You may want to consider having the information relayed through a knowledgable third party, like a pediatrician or councellor to BOTH of you rather than you giving it to him or having someone tell him. Situations like that tend to go badly when someone thinks their parenting style is being criticized, especially by an ex, and they're being painted as a bad parent for their choices.

Telling him how to be a better parent IS going to get his hackles up, but perhaps sitting down with him and a councellor and developing a parenting plan you BOTH agree with might be a workable option?
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Old 07-31-2010, 05:27 PM
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I agree about using a third party to share information to both parties. But if the situation was reversed I would welcome advice on what works with the other parent.

Yes, a lot of parents have busy weekends with their children where children are kept up late etc.

But the child in question has a disability and special needs. She is profoundly deaf and going deaf in her other ear. She is more likely to be unable to cope with the late nights. The first thing that goes out the window for deaf children that commmunicate orally when they are exhausted are their verbal skills. They just don't bother because it takes so much effort in the first place to put sentences together. For my daughter in addition to the unwillingness to communicate verbally, one of two things happen. She either curls up in a ball crying or she exhibits bad behavior.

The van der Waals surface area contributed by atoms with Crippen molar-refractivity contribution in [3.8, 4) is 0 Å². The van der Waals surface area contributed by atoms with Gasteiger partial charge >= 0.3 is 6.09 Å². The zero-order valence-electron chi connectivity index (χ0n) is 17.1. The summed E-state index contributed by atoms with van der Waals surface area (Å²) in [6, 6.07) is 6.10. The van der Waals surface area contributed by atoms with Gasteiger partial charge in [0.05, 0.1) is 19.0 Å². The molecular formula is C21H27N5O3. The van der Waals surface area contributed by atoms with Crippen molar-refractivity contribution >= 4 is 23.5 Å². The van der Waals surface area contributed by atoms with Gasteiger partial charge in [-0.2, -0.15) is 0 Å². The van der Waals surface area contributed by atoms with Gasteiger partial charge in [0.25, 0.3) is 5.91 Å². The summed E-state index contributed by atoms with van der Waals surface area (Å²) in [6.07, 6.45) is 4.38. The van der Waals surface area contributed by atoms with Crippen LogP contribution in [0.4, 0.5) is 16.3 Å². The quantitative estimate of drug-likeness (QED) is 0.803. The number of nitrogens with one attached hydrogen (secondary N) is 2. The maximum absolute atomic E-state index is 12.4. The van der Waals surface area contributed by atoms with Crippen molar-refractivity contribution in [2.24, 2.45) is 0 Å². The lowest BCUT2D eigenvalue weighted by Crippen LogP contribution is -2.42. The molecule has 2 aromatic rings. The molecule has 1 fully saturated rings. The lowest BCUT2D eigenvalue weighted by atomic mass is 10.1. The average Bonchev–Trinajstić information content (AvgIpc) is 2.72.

Yes, the school will not be able to accomodate naps in the afternoon. But there is little point in her arriving on Monday morning physically exhausted and unable to get through her day. Not to mention having the child out late on mid week visits and for the child having to pay the price for it the following day at school.

We are not talking about an occasional late night here. We are talking about a parent who doesn't believe children need to be in bed before 10pm, can stay out visiting relatives or attending events until much later and expects the child to then wake up by 6am the next morning so that he can transport them to their school that is an hour away.